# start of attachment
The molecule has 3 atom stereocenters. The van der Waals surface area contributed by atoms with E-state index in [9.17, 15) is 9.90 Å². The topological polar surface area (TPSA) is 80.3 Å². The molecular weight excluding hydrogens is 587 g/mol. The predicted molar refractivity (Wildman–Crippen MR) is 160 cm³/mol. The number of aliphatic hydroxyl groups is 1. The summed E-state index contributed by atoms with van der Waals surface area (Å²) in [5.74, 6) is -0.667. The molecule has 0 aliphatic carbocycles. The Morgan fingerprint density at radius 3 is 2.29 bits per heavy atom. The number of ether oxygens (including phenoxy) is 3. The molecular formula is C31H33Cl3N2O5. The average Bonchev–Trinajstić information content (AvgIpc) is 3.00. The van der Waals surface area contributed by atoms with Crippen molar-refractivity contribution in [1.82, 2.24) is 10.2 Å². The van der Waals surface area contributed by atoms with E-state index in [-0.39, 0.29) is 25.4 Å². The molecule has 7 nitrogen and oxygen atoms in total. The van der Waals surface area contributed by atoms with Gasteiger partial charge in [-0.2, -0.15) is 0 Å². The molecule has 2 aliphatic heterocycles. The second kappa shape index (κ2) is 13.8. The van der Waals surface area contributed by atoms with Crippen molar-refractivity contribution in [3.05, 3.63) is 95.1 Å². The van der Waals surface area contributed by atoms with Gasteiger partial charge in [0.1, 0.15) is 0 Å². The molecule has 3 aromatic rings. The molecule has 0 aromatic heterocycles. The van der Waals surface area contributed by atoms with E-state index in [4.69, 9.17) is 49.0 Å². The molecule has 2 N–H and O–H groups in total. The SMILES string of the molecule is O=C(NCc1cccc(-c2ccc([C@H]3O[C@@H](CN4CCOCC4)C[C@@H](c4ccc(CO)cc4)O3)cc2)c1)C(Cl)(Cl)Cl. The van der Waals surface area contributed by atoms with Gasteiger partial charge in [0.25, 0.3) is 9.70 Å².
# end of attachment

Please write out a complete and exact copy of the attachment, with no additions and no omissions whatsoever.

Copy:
The molecule has 3 atom stereocenters. The van der Waals surface area contributed by atoms with E-state index in [9.17, 15) is 9.90 Å². The topological polar surface area (TPSA) is 80.3 Å². The molecular weight excluding hydrogens is 587 g/mol. The predicted molar refractivity (Wildman–Crippen MR) is 160 cm³/mol. The number of aliphatic hydroxyl groups is 1. The summed E-state index contributed by atoms with van der Waals surface area (Å²) in [5.74, 6) is -0.667. The molecule has 0 aliphatic carbocycles. The Morgan fingerprint density at radius 3 is 2.29 bits per heavy atom. The number of ether oxygens (including phenoxy) is 3. The molecular formula is C31H33Cl3N2O5. The average Bonchev–Trinajstić information content (AvgIpc) is 3.00. The van der Waals surface area contributed by atoms with Crippen molar-refractivity contribution in [1.82, 2.24) is 10.2 Å². The van der Waals surface area contributed by atoms with E-state index in [-0.39, 0.29) is 25.4 Å². The molecule has 7 nitrogen and oxygen atoms in total. The van der Waals surface area contributed by atoms with Gasteiger partial charge in [-0.2, -0.15) is 0 Å². The molecule has 2 aliphatic heterocycles. The second kappa shape index (κ2) is 13.8. The van der Waals surface area contributed by atoms with Crippen molar-refractivity contribution in [3.05, 3.63) is 95.1 Å². The van der Waals surface area contributed by atoms with Gasteiger partial charge in [0.1, 0.15) is 0 Å². The molecule has 3 aromatic rings. The molecule has 0 aromatic heterocycles. The van der Waals surface area contributed by atoms with E-state index in [4.69, 9.17) is 49.0 Å². The molecule has 2 N–H and O–H groups in total. The SMILES string of the molecule is O=C(NCc1cccc(-c2ccc([C@H]3O[C@@H](CN4CCOCC4)C[C@@H](c4ccc(CO)cc4)O3)cc2)c1)C(Cl)(Cl)Cl. The van der Waals surface area contributed by atoms with Gasteiger partial charge in [0.25, 0.3) is 9.70 Å².